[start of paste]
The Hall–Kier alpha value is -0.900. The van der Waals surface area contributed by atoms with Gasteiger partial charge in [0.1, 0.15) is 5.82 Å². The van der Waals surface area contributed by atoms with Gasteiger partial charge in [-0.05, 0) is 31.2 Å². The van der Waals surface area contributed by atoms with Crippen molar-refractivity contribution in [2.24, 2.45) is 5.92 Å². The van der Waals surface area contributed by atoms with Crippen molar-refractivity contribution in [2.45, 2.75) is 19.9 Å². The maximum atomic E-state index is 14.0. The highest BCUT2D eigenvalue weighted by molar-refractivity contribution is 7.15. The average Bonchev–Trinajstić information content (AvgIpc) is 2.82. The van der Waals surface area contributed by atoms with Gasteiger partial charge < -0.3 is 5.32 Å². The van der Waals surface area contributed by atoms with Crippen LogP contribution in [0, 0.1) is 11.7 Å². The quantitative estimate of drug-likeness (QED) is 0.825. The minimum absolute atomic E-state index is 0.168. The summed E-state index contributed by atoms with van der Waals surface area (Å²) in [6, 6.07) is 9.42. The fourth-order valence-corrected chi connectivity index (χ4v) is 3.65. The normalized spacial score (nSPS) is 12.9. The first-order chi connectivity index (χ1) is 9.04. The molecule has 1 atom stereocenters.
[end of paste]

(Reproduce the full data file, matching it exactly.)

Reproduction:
The Hall–Kier alpha value is -0.900. The van der Waals surface area contributed by atoms with Gasteiger partial charge in [0.1, 0.15) is 5.82 Å². The van der Waals surface area contributed by atoms with Gasteiger partial charge in [-0.05, 0) is 31.2 Å². The van der Waals surface area contributed by atoms with Crippen molar-refractivity contribution in [2.24, 2.45) is 5.92 Å². The van der Waals surface area contributed by atoms with Crippen molar-refractivity contribution in [2.45, 2.75) is 19.9 Å². The maximum atomic E-state index is 14.0. The highest BCUT2D eigenvalue weighted by molar-refractivity contribution is 7.15. The average Bonchev–Trinajstić information content (AvgIpc) is 2.82. The van der Waals surface area contributed by atoms with Gasteiger partial charge < -0.3 is 5.32 Å². The van der Waals surface area contributed by atoms with Crippen LogP contribution in [0, 0.1) is 11.7 Å². The quantitative estimate of drug-likeness (QED) is 0.825. The minimum absolute atomic E-state index is 0.168. The summed E-state index contributed by atoms with van der Waals surface area (Å²) in [6, 6.07) is 9.42. The fourth-order valence-corrected chi connectivity index (χ4v) is 3.65. The normalized spacial score (nSPS) is 12.9. The first-order chi connectivity index (χ1) is 9.04. The molecule has 1 atom stereocenters.